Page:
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The Daily Wildcat

The Daily Wildcat

 

    Local Natives show new side on ‘Hummingbird,’ play Rialto tonight

    Local+Natives+show+new+side+on+Hummingbird%2C+play+Rialto+tonight

    Rarely can an indie band be labeled as having a truly anthemic sound. The idea of such an act is contradictory, blurring the line between the underground cred that makes an indie band “indie,” while sounding as if its songs could fill up a cavernous stadium. Few bands do this sound right and fewer do the label justice. Los Angeles’ Local Natives are such a band.

    With its massive debut album Gorilla Manor, accolades from the likes of indie greats Arcade Fire and The National, and ample buzz surrounding its being the face of the Los Angeles indie scene, it’d be easy to assume that Local Natives are a band that’s poised for eventual pompousness. But as guitarist Ryan Hahn puts it, these things sometimes just happen, and the humility is a necessary part of it.

    “I wish I could say we knew what we were doing,” Hahn said. “We’re all really tight friends, so I’m not sure how we really came upon it, it just kind of happened. When we’re working on music, we just work it out that way.”

    The music, however, is held above all else. Local Natives have been called a career-oriented group, motivated to make strides with its music. Gorilla Manor, while somewhat loose in its structure, is a brilliant and layered album that relies heavily on massive vocal harmonies that are instruments unto themselves.

    On Local Natives’ latest release, Hummingbird, the band opted for a more restrained sound, changing the harmonic elements from cornerstones to another facet of the young band’s musical dynamic.

    “A lot of the songs on [this album] kind of called for a more direct, singular voice that just fit the narrative and the lyric,” Hahn said. “I think we really wanted to make sure that we could expand ourselves and not rely solely on not having a giant harmony on every song, like ‘Let’s do a harmony where it’s warranted, where it will be powerful or beautiful or effective.’”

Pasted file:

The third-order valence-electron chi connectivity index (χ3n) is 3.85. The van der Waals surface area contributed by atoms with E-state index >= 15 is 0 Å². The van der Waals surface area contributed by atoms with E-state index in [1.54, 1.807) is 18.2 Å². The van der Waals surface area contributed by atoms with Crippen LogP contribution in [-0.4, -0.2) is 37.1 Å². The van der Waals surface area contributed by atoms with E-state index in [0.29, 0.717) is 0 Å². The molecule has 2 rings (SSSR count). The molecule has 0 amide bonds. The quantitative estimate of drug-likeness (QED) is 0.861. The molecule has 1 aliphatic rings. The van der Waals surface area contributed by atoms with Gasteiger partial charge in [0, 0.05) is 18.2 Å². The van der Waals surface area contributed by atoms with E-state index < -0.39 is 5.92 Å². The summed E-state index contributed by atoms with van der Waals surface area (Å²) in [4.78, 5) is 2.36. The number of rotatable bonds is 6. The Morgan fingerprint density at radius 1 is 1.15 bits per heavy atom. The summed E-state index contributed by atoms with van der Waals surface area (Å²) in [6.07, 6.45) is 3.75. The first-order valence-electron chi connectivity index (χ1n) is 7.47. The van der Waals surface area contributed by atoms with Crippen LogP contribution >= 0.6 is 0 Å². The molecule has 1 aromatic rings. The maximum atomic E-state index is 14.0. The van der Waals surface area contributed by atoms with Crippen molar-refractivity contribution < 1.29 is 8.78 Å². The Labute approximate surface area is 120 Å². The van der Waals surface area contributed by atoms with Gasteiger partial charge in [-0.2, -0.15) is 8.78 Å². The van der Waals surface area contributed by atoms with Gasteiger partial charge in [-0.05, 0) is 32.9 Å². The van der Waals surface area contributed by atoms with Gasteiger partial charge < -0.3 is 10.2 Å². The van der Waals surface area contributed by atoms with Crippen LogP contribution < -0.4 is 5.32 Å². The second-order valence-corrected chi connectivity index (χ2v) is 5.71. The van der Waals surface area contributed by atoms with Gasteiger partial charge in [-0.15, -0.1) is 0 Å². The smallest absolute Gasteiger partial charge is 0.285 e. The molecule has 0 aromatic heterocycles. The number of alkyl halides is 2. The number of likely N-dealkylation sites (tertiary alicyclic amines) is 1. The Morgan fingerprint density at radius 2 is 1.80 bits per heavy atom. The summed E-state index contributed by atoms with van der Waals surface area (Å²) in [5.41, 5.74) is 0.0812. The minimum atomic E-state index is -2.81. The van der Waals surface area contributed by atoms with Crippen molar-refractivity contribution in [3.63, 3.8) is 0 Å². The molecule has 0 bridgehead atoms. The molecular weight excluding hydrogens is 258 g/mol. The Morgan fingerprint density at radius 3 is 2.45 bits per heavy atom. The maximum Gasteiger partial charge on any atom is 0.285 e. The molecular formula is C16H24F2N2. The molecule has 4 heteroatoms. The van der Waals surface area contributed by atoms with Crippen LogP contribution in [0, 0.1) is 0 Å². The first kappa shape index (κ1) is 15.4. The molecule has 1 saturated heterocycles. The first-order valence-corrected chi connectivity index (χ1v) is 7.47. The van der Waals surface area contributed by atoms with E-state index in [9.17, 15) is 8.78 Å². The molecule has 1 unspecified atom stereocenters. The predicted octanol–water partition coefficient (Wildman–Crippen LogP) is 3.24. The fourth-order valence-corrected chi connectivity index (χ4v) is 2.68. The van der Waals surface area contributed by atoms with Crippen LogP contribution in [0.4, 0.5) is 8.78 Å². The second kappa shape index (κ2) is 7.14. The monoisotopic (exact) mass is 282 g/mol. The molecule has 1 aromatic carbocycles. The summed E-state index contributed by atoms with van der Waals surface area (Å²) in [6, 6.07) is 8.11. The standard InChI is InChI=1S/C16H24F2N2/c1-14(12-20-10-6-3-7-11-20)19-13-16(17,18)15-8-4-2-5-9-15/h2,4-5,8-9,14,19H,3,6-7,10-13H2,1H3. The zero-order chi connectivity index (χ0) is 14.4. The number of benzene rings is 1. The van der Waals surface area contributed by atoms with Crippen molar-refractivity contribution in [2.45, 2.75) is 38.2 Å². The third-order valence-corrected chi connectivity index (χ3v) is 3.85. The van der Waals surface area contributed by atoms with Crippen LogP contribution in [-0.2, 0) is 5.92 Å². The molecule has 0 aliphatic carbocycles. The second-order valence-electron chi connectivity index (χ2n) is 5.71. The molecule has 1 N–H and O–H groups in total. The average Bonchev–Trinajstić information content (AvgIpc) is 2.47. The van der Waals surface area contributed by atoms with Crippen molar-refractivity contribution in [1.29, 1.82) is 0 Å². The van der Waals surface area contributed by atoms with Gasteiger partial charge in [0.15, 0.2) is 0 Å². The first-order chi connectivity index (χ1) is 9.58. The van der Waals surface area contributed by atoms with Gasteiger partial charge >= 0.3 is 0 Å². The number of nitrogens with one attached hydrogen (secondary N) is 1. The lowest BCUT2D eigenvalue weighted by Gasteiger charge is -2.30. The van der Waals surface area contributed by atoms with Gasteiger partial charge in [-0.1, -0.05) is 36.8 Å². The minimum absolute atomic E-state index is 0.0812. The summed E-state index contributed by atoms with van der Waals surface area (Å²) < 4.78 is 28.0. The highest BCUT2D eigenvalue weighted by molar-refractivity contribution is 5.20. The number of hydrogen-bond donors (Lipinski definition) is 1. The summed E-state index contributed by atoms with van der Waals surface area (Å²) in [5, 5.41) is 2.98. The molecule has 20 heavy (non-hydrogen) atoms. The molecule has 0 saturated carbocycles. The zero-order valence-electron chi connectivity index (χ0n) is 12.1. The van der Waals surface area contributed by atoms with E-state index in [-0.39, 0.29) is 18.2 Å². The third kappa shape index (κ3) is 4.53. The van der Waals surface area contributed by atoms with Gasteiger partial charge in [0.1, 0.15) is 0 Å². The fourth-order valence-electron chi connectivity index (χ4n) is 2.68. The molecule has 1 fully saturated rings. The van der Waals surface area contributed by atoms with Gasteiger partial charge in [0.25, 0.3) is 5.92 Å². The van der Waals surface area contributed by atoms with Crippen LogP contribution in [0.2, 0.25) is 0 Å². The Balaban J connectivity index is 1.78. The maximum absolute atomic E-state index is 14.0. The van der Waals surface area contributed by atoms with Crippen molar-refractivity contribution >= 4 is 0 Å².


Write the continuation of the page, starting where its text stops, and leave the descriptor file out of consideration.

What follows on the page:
The kind of success Local Natives have achieved has media outlets labeling the band the premier indie act in Los Angeles as of late, as if they’re the face of a severely underrated scene. Hahn said these kind of accolades have left him slightly uncomfortable, as if he’s not quite at terms with how influential and cultivated his band’s sound has become.

    “I think we just kind of laughed that one off, I don’t even know what to say to that,” he said. “It’s just kind of one of those things that you let other people say. Other people are going to say what they’re going to say.”

    It’s possible that Local Natives will grow into its shoes in time. Though the band and its members are young, it’s left with not much to prove to anyone but themselves. Local Natives have found a sound, an audience and credibility. As long as Hahn and his compatriots keep experimenting, it seems the band will find the formula it’s looking for.

    “It’d be dishonest for us to be like ‘This is where we sit in our genre, let’s just write this type of music,’” Hahn said. “You just do what you do and as long as it’s honest — that’s kind of our guiding principle.”

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